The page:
What is Christmas if not love, forgiving?
By Al S. Mendoza
AS we celebrate Christmas once again on Wednesday, one question from several questions will stick out anew like the proverbial sore thumb.
Like, really, what is Christmas?
Always oozing with wisdom, I eagerly await the word of Pope Francis on this.
Again, how will he define Christmas?
Knowing Pope Francis, I’m sure he’ll come up with another fresh view of Christmas.
He never stops amazing us.
If there’s one Pope that speaks nearly as good as Jesus Christ, that’s Francis.
But from my own limited knowledge of Christmas, let me hazard a guess?
Christmas, as always, is defined basically by one word: Love.
You have no love in Christmas, your Christmas is lost.
How can there be love in Christmas?
Love everyone you meet, whether friend or stranger.
Smile at anyone. Your smile means love.
Shake hands with friend or stranger.
That is also a show of love.
These days, if not nights, we are in a party.
Greet each and every one you see “Merry Christmas.”
When you are seated and a guest arrives, do this:
Stand up and persevere to meet the guest.
If you know the guest, extend your hand, say “Merry Christmas” and then make beso-beso.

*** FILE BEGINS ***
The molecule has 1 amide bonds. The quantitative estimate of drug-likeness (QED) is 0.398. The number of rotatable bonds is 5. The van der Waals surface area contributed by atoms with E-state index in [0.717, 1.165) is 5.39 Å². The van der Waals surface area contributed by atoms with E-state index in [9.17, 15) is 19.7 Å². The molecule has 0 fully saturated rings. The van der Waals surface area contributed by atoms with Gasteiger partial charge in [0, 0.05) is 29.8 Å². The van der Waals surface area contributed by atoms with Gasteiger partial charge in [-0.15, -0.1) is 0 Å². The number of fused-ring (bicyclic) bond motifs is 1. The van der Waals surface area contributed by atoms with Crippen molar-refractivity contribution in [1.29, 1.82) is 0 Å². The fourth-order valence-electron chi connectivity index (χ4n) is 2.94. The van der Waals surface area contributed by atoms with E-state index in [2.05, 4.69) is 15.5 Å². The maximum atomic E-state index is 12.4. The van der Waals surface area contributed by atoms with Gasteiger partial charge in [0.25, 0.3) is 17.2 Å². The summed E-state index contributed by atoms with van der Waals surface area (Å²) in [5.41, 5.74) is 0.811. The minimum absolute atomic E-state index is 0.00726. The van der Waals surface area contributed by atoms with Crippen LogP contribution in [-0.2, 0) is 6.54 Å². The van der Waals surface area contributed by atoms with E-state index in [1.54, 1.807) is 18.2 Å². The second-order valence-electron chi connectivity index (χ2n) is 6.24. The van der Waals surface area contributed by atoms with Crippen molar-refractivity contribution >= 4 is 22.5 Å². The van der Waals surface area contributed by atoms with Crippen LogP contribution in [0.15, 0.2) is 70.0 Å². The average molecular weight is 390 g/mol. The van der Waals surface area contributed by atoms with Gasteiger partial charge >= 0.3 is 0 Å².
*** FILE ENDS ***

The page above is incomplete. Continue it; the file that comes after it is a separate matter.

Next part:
If you don’t know the guest from Adam, still, extend your hand and say “Merry Christmas.”
You will surely feel happy while returning to your seat.
Now, you need to repeat this all the time, whether the guests number five or a hundred and five.
Everywhere, whether in the city or in the boondocks, never get tired giving.
For giving is love.
Humbly, I do my bit of it as much as I can.
Even if it’s not Christmas, I try my best to hand out a little “something” to the janitor tending the washroom.
And to beggars tapping our window cars—they multiply every Christmas—they deserve a little of our “something.”
It’s against the law both for our brethren begging on the streets as well as us alms-givers.
But then, think that giving to your brother is not against the law of love.
Giving is the ultimate show of love during Christmas.
I believe in the saying, “Love till it hurts.”
That is really the truest test of love.
When you give but there’s more a roomful to give, go on, give pa more.
But when there’s nothing more to give, that’s when your wits—and sanity—is put to an acid test.
Because love hurts, give that last peso in your pocket if only to bail someone mired in dire straits.
That is in keeping with the essence of the Bible: Love one another.
And, yes, love is at its best when you love more those who hurt you than those who love you.
Which, in a nutshell, means love is also forgiving.
For, how can there be love if we can’t forgive?
It is only in forgiving that we can really express the meaning of love this season of seasons.
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